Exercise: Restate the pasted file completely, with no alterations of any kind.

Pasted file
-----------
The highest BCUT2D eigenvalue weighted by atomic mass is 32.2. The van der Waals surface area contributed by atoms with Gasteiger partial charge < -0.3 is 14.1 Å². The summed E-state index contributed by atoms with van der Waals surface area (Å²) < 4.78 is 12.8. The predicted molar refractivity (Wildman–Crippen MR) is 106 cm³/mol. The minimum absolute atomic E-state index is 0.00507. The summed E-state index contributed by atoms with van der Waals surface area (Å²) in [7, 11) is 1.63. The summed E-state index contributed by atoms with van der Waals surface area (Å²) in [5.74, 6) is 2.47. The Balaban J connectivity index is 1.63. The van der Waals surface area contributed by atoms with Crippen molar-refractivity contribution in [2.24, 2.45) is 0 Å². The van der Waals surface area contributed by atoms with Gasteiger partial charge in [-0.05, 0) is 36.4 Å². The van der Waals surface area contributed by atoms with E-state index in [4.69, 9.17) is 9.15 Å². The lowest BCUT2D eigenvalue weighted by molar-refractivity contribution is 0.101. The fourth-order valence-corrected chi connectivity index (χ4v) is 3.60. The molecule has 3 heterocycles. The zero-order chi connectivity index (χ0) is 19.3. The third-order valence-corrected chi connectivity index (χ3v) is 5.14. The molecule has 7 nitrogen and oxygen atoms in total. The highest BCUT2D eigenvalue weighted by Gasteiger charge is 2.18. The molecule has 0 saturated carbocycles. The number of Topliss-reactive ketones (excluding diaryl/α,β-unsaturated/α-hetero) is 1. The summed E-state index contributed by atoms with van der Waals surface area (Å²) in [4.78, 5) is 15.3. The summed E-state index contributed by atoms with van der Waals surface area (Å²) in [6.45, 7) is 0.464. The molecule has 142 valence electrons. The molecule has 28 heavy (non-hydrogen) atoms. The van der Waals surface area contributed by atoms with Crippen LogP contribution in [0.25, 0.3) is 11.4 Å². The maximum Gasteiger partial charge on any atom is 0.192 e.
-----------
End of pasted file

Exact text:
The highest BCUT2D eigenvalue weighted by atomic mass is 32.2. The van der Waals surface area contributed by atoms with Gasteiger partial charge < -0.3 is 14.1 Å². The summed E-state index contributed by atoms with van der Waals surface area (Å²) < 4.78 is 12.8. The predicted molar refractivity (Wildman–Crippen MR) is 106 cm³/mol. The minimum absolute atomic E-state index is 0.00507. The summed E-state index contributed by atoms with van der Waals surface area (Å²) in [7, 11) is 1.63. The summed E-state index contributed by atoms with van der Waals surface area (Å²) in [5.74, 6) is 2.47. The Balaban J connectivity index is 1.63. The van der Waals surface area contributed by atoms with Crippen molar-refractivity contribution in [2.24, 2.45) is 0 Å². The van der Waals surface area contributed by atoms with Gasteiger partial charge in [-0.05, 0) is 36.4 Å². The van der Waals surface area contributed by atoms with E-state index in [4.69, 9.17) is 9.15 Å². The lowest BCUT2D eigenvalue weighted by molar-refractivity contribution is 0.101. The fourth-order valence-corrected chi connectivity index (χ4v) is 3.60. The molecule has 3 heterocycles. The zero-order chi connectivity index (χ0) is 19.3. The third-order valence-corrected chi connectivity index (χ3v) is 5.14. The molecule has 7 nitrogen and oxygen atoms in total. The highest BCUT2D eigenvalue weighted by Gasteiger charge is 2.18. The molecule has 0 saturated carbocycles. The number of Topliss-reactive ketones (excluding diaryl/α,β-unsaturated/α-hetero) is 1. The summed E-state index contributed by atoms with van der Waals surface area (Å²) in [4.78, 5) is 15.3. The summed E-state index contributed by atoms with van der Waals surface area (Å²) in [6.45, 7) is 0.464. The molecule has 142 valence electrons. The molecule has 28 heavy (non-hydrogen) atoms. The van der Waals surface area contributed by atoms with Crippen LogP contribution in [0.25, 0.3) is 11.4 Å². The maximum Gasteiger partial charge on any atom is 0.192 e.